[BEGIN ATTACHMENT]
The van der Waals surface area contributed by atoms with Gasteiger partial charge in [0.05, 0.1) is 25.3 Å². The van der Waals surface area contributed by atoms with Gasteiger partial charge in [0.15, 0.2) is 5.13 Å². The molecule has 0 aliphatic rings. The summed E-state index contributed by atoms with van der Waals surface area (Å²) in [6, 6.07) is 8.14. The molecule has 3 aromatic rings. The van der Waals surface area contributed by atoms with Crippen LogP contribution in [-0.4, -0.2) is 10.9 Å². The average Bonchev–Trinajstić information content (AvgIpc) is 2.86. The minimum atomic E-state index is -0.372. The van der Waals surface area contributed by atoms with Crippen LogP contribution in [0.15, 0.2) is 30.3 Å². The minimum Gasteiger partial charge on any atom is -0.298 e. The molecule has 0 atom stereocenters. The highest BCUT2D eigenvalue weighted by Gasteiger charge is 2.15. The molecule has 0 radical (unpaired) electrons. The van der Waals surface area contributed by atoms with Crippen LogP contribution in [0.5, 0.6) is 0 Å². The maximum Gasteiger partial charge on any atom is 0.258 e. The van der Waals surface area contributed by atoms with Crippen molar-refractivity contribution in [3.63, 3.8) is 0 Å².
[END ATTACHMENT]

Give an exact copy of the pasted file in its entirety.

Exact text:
The van der Waals surface area contributed by atoms with Gasteiger partial charge in [0.05, 0.1) is 25.3 Å². The van der Waals surface area contributed by atoms with Gasteiger partial charge in [0.15, 0.2) is 5.13 Å². The molecule has 0 aliphatic rings. The summed E-state index contributed by atoms with van der Waals surface area (Å²) in [6, 6.07) is 8.14. The molecule has 3 aromatic rings. The van der Waals surface area contributed by atoms with Crippen LogP contribution in [-0.4, -0.2) is 10.9 Å². The average Bonchev–Trinajstić information content (AvgIpc) is 2.86. The minimum atomic E-state index is -0.372. The van der Waals surface area contributed by atoms with Crippen LogP contribution in [0.15, 0.2) is 30.3 Å². The minimum Gasteiger partial charge on any atom is -0.298 e. The molecule has 0 atom stereocenters. The highest BCUT2D eigenvalue weighted by Gasteiger charge is 2.15. The molecule has 0 radical (unpaired) electrons. The van der Waals surface area contributed by atoms with Crippen LogP contribution in [0.5, 0.6) is 0 Å². The maximum Gasteiger partial charge on any atom is 0.258 e. The van der Waals surface area contributed by atoms with Crippen molar-refractivity contribution in [3.63, 3.8) is 0 Å².